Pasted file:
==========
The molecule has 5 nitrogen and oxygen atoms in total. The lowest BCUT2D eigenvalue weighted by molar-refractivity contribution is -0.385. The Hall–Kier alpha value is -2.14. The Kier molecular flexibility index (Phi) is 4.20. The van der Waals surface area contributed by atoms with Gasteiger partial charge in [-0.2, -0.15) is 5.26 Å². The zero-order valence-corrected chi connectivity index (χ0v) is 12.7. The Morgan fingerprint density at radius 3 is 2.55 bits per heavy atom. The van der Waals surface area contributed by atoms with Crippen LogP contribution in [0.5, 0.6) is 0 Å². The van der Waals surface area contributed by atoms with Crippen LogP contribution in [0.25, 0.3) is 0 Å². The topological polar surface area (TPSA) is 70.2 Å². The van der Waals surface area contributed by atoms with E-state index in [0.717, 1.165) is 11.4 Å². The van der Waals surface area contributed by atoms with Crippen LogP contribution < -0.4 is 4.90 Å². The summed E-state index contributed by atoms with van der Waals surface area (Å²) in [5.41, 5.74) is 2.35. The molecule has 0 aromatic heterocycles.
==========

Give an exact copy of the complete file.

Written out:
The molecule has 5 nitrogen and oxygen atoms in total. The lowest BCUT2D eigenvalue weighted by molar-refractivity contribution is -0.385. The Hall–Kier alpha value is -2.14. The Kier molecular flexibility index (Phi) is 4.20. The van der Waals surface area contributed by atoms with Gasteiger partial charge in [-0.2, -0.15) is 5.26 Å². The zero-order valence-corrected chi connectivity index (χ0v) is 12.7. The Morgan fingerprint density at radius 3 is 2.55 bits per heavy atom. The van der Waals surface area contributed by atoms with Crippen LogP contribution in [0.5, 0.6) is 0 Å². The van der Waals surface area contributed by atoms with Crippen LogP contribution in [0.25, 0.3) is 0 Å². The topological polar surface area (TPSA) is 70.2 Å². The van der Waals surface area contributed by atoms with E-state index in [0.717, 1.165) is 11.4 Å². The van der Waals surface area contributed by atoms with Crippen LogP contribution < -0.4 is 4.90 Å². The summed E-state index contributed by atoms with van der Waals surface area (Å²) in [5.41, 5.74) is 2.35. The molecule has 0 aromatic heterocycles.